Interview

Pare să fie la modă să practici yoga în zilele noastre. La mine la birou, spre exemplu, aproape toată lumea merge la un curs sau la altul. Zilele trecute, o colegă s-a dus la yogilates cu Carlos l’Abbate și s-a întors un pic mirată.

Ea se aștepta la pură mișcare blândă și ars calorii languros, prin dragostea dintre yoga și pilates, dar a primit și multe instrucțiuni de mindfulness la care nu se aștepta.

Eu, proaspăt întoarsă de la o inițiere într-o tehnică tibetană ca la mama ei, eram marcată de cât de importantă este concentrarea și vizualizarea atunci când practici. Practica spirituală este diferită de aerobic. Poți da jos kilograme, da, dar accentul se pune pe atenția pe care o acorzi fiecărui moment, pe înțelegerea fiecărui gest, iar rezultatul te duce la o calitate a vieții mai bună din interior, nu doar la nivel corporal. Așa că am ridicat sprânceana.

Apoi, cum mă plimb eu random printre cărți pe net când vreau să mă destind, dau peste cartea aceluiași Carlos l’Abbate, Despre prezență. O călătorie spre sine. Dincolo de apariția charismatică a exoticului profesor de yogilates (vine de la Buenos Aires, cu un periplu după care ar trebui să se facă un film), descopăr un căutător profund și autentic.

Și ca să mă zdrobească sincronicitatea, la două zile după asta, primesc o invitație la Fit your life, un eveniment care va avea loc pe 7 martie la Hotel Sheraton, unde primul dintre speakeri era nimeni altul decât Carlos l’Abbate! Păi cum să pierd eu ocazia de a-l lua la întrebări?! Universul îmi cerea! Așa că i-am trimis o scrisoare romanțată în care se pare că l-am convins.

 

1) What was the moment when you first realized that you have to be present in your life, when you first needed to have a clear mind, to find out who you really are?

Since I was very young I had this feeling that there was something else to life than what can be perceived with our eyes or senses. For example, although both my parents and my close family had no interest at all in religion or spirituality, I was very attracted to the life of Christ. Not really as the savior of the world or the son of God, but as a being that was interested in things that were VERY different from what everybody else was interested in. Somehow I knew that there had to be something, and that feeling is what brought me to search for what can be called “spiritual knowledge”.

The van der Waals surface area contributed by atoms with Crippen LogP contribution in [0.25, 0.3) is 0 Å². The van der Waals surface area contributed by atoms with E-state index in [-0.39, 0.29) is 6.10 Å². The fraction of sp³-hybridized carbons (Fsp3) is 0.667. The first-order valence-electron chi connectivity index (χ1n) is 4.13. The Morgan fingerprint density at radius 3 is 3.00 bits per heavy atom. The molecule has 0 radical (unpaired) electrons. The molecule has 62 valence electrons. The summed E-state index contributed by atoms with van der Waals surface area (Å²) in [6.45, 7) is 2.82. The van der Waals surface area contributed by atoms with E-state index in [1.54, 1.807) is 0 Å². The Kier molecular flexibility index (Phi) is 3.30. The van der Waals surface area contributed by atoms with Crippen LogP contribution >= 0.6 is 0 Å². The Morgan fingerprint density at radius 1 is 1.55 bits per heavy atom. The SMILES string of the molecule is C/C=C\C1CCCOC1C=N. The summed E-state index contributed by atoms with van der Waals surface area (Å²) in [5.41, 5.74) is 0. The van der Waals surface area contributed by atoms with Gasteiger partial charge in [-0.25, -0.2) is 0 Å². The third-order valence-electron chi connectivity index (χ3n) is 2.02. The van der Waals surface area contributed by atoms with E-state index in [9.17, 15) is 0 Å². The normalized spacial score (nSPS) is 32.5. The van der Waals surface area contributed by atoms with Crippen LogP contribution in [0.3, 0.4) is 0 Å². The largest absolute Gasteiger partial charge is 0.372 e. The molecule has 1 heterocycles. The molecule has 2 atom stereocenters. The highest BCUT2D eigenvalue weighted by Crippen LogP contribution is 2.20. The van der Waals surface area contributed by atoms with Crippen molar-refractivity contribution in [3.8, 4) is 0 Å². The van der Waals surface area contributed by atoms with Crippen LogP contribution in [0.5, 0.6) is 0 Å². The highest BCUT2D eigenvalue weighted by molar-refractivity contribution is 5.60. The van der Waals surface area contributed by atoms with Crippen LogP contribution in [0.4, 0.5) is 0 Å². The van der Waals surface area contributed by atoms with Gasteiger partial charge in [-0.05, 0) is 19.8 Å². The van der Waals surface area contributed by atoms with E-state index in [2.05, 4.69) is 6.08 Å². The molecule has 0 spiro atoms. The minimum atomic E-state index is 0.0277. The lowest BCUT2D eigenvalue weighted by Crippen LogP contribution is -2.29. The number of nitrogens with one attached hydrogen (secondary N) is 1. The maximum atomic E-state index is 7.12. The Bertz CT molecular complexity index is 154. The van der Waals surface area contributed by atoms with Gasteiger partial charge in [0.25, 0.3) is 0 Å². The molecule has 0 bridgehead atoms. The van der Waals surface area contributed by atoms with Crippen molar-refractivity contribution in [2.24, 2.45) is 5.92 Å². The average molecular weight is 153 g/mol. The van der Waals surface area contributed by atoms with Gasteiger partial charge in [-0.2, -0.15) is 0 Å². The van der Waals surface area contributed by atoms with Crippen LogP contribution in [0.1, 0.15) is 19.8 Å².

The 3 things that you are asking me about, “be present in my life”, “have a clear mind” and “finding out who I really am” did not come out of my own intelligence, but they were the result of my search. This was a slow and gradual process of understanding and discovering that in order to find the truth I was looking for, first I needed to clear my mind, otherwise the mind can easily spend all its time in the worries and problems and desires of everyday life. Then, I realized that the truth I was looking for had to be in the present moment, as the present moment is the only thing there is (past and future, as strong and powerful as they seem to be, they are nothing else than products of the mind). Of course there is so much that can be said about presence… this is a note I like about presence from my blog: http://yogilates.ro/2016/04/18/valuing-presence-yoga/. And finally, I have come to the understanding that this truth had to be in all and everything, and so, if that was the case, how could it be away from what I am, from what I REALLY am? So, besides these mental ideas based on memory and conditioning about myself and my life, the question “what is it that is actually looking trough these eyes?” or “what is it that is truly aware of my experience?”or simply “who am I, really?” became of utmost importance.